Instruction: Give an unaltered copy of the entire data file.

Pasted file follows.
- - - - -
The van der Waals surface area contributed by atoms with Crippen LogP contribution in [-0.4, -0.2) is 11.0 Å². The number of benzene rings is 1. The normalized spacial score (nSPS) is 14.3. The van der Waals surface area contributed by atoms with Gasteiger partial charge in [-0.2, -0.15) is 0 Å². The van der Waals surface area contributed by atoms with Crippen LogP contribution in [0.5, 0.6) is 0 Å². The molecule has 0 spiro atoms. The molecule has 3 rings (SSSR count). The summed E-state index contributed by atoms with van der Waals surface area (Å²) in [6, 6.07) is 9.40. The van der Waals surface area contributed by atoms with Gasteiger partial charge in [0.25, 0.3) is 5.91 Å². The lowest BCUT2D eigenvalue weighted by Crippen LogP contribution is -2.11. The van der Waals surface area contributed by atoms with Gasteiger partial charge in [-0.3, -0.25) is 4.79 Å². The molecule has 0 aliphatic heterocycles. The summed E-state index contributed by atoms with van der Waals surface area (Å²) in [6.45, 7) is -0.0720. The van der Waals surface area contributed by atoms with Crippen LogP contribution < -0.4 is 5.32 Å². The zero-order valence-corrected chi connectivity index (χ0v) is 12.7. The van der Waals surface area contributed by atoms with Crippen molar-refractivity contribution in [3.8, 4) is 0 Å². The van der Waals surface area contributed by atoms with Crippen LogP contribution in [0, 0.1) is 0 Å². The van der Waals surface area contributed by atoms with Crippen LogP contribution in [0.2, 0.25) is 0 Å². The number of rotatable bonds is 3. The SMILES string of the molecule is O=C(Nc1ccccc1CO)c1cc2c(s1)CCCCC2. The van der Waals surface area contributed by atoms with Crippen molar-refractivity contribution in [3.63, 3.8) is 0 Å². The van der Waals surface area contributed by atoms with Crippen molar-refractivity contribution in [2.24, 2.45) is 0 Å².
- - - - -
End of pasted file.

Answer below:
The van der Waals surface area contributed by atoms with Crippen LogP contribution in [-0.4, -0.2) is 11.0 Å². The number of benzene rings is 1. The normalized spacial score (nSPS) is 14.3. The van der Waals surface area contributed by atoms with Gasteiger partial charge in [-0.2, -0.15) is 0 Å². The van der Waals surface area contributed by atoms with Crippen LogP contribution in [0.5, 0.6) is 0 Å². The molecule has 0 spiro atoms. The molecule has 3 rings (SSSR count). The summed E-state index contributed by atoms with van der Waals surface area (Å²) in [6, 6.07) is 9.40. The van der Waals surface area contributed by atoms with Gasteiger partial charge in [0.25, 0.3) is 5.91 Å². The lowest BCUT2D eigenvalue weighted by Crippen LogP contribution is -2.11. The van der Waals surface area contributed by atoms with Gasteiger partial charge in [-0.3, -0.25) is 4.79 Å². The molecule has 0 aliphatic heterocycles. The summed E-state index contributed by atoms with van der Waals surface area (Å²) in [6.45, 7) is -0.0720. The van der Waals surface area contributed by atoms with Crippen LogP contribution < -0.4 is 5.32 Å². The zero-order valence-corrected chi connectivity index (χ0v) is 12.7. The van der Waals surface area contributed by atoms with Crippen molar-refractivity contribution in [3.8, 4) is 0 Å². The van der Waals surface area contributed by atoms with Crippen LogP contribution in [0, 0.1) is 0 Å². The van der Waals surface area contributed by atoms with Crippen LogP contribution in [0.2, 0.25) is 0 Å². The number of rotatable bonds is 3. The SMILES string of the molecule is O=C(Nc1ccccc1CO)c1cc2c(s1)CCCCC2. The van der Waals surface area contributed by atoms with Crippen molar-refractivity contribution in [3.63, 3.8) is 0 Å². The van der Waals surface area contributed by atoms with Crippen molar-refractivity contribution in [2.24, 2.45) is 0 Å².